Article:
Evolution of the International Safeguarding of ICH
As previously noted, at first the affirmation of the Western-rooted idea of cultural heritage – conceived as embodied in the material products of arts and architecture – prevented the immaterial portion of culture from emerging as an interest belonging to international law. However, since the early 1970s, part of the international community has been aware that the scope and meaning of culture go beyond its mere tangible products, and that appropriate safeguarding is to be devoted to its spiritual side.
As early as in 1972, during the negotiations leading to the adoption of the World Heritage Convention, a number of state representatives shared the idea that the scope of that Convention was too narrow, and that the action of the international community in the field of cultural heritage should extend to its immaterial manifestations. Then, a year later, the government of Bolivia proposed that a Protocol be added to the Universal Copyright Convention in order to protect folklore. More generally, the driving force for the safeguarding of ICH originated from countries of Africa, Asia, and Latin America, motivated by their own conception of culture centered on living traditions.
In 1982, the Mexico City Declaration on Cultural Policies offered a new holistic definition of culture as “the whole complex of distinctive spiritual, material, intellectual and emotional features that characterize a society or social group. It includes not only the arts and letters, but also modes of life, the fundamental rights of the human being, value systems, traditions and beliefs.” The cultural heritage of a people is therefore to be understood as including “both tangible and intangible works through which the creativity of that people finds expression: languages, rites, beliefs, historic places and monuments, literature, works of art, archives and libraries”.
On 15 November 1989, the UNESCO General Conference adopted the first specific international legal instrument on ICH, the Recommendation on the Safeguarding of Traditional Culture and Folklore (RSTCF). Although still limited in scope (since the concept of “folklore” is more restrictive than ICH), the RSTCF emphasized the importance of folklore as “part of the universal heritage of humanity and [its role as] a powerful means of bringing together different peoples and social groups and of asserting their cultural identity”, as well as the danger “it faces from multiple factors”. The most innovative principle included in the RSTCF is the proclamation that “folklore, as a form of cultural expression, must be safeguarded by and for the group whose identity it expresses”. The RSTCF then establishes a set of principles providing guidelines for the identification, conservation, preservation, dissemination, and legal protection of folklore, as well as for promoting international cooperation.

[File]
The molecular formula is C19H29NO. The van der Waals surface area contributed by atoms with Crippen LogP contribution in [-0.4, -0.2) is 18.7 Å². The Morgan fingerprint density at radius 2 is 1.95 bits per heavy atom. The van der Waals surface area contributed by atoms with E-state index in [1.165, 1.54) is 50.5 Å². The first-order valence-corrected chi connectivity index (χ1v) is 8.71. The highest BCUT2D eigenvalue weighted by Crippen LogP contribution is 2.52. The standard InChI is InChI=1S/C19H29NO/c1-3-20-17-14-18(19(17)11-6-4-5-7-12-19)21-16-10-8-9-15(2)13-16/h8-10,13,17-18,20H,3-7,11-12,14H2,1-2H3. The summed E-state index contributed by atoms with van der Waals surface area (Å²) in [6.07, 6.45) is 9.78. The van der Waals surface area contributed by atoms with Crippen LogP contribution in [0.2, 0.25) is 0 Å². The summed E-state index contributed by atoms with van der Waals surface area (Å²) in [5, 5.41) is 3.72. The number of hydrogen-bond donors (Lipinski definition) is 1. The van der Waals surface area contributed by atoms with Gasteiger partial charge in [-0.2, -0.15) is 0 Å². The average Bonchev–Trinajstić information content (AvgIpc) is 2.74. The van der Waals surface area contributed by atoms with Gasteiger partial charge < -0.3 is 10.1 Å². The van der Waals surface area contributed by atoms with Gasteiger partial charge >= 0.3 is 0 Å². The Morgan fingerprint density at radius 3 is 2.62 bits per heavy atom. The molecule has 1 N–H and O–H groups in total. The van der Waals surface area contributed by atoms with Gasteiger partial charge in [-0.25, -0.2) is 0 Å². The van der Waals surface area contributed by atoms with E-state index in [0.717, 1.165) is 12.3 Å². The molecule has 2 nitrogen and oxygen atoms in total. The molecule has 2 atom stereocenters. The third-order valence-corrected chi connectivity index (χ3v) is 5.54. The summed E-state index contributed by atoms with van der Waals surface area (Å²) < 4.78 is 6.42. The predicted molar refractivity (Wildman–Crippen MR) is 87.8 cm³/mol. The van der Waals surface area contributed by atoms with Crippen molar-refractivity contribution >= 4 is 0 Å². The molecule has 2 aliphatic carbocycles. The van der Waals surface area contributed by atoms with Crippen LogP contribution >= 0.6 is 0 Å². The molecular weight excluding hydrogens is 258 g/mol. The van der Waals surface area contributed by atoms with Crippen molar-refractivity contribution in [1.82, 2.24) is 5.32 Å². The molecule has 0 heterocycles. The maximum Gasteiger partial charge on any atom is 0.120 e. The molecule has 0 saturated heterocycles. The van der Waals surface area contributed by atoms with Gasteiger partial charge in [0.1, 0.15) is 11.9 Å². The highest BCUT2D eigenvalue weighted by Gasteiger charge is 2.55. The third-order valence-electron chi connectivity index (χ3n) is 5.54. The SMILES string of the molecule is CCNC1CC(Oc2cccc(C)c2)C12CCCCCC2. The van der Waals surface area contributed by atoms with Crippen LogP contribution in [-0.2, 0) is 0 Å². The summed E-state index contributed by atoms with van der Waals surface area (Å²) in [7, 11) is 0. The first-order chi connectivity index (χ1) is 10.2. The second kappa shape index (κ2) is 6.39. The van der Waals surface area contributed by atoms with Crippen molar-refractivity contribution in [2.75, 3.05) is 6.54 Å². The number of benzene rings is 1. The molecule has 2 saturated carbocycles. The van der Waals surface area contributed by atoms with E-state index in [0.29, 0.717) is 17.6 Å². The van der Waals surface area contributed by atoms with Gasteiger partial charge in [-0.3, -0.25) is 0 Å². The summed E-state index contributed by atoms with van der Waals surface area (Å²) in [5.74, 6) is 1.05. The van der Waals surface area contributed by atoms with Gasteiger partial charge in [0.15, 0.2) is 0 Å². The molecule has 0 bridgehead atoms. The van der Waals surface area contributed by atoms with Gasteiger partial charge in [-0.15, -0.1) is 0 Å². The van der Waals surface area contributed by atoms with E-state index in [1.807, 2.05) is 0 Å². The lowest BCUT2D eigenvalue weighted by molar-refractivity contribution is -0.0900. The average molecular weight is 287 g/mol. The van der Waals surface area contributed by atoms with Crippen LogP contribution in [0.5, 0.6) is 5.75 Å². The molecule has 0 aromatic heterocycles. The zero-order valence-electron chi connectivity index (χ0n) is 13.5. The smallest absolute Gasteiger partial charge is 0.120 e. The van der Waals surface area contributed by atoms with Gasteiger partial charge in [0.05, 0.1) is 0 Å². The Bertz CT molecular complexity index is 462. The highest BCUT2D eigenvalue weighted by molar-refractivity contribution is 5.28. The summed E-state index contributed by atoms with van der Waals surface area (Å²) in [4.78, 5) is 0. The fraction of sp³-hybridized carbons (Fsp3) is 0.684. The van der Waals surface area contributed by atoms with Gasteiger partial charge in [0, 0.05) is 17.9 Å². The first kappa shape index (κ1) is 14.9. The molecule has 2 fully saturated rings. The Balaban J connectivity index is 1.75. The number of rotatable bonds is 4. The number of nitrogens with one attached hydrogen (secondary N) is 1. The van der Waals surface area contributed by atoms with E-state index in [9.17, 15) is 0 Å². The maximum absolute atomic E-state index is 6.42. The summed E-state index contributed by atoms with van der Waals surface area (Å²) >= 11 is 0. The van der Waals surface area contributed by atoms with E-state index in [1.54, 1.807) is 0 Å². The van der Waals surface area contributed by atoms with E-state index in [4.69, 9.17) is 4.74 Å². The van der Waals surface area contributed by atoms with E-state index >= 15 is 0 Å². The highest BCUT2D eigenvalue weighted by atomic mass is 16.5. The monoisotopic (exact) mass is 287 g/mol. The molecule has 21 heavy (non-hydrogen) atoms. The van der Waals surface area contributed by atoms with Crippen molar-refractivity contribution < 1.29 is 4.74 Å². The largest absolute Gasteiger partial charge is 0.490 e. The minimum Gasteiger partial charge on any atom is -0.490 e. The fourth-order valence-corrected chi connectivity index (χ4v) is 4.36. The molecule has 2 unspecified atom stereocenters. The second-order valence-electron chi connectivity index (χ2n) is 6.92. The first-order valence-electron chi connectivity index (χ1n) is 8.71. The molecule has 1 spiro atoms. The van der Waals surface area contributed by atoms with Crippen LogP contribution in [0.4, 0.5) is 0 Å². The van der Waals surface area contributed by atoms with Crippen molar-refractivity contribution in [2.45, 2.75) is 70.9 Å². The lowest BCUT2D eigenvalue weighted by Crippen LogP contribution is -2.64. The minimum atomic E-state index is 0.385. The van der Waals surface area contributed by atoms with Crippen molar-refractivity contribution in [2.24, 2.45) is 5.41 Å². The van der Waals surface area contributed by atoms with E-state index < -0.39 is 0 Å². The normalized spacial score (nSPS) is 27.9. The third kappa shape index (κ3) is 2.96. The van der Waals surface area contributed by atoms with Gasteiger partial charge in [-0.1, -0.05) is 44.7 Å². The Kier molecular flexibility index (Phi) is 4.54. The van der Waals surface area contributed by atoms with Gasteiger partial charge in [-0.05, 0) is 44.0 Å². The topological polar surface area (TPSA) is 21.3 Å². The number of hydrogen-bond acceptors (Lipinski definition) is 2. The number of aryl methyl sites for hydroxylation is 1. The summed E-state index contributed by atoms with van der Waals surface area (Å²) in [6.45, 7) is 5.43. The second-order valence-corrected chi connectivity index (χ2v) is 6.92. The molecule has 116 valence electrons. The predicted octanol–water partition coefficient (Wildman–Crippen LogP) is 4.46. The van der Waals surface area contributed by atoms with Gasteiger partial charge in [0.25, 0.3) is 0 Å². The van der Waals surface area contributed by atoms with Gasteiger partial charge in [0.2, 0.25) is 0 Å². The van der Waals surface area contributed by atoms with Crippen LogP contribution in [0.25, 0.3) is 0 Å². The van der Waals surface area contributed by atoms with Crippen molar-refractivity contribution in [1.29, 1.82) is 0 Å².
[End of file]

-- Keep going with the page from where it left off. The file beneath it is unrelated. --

During the 1990s, a number of initiatives for the safeguarding of ICH were undertaken in the context of UNESCO. Among such initiatives the launch by UNESCO, in 1994, of the Living Human Treasures programme is to be highlighted. In 1996, the Report of the World Commission on Culture and Development emphasized that development presents new challenges for heritage conservation. A year later, the UNESCO General Conference adopted a resolution in which it decided “to highlight the importance of the ICH for peoples and nations by proclaiming spaces or forms of cultural expression part of the ‘oral heritage of humanity’”. This led the Executive Board to launch, in 1998, the Programme of the Proclamation of Masterpieces of the Oral and Intangible Heritage of Humanity.
The purpose of this Programme, which represented the immediate predecessor to the UNESCO Convention for the Safeguarding of Intangible Cultural Heritage (CSICH), was to honor the most remarkable expressions of ICH, selected on the basis of the nominations presented by UNESCO member states.
The Masterpieces of the Oral and Intangible Heritage of Humanity were selected according to six criteria, which were applied with a view to ascertaining that those masterpieces meet the requirements of “a strong concentration of ICH of outstanding value” or “a popular and traditional cultural expression of outstanding value from a historical, artistic, ethnological, linguistic or literary point of view”.
UNESCO’s action in the field of safeguarding of ICH was eventually completed on 17 October 2003, when the General Conference adopted the CSICH. The Convention entered into force on 20 April 2006.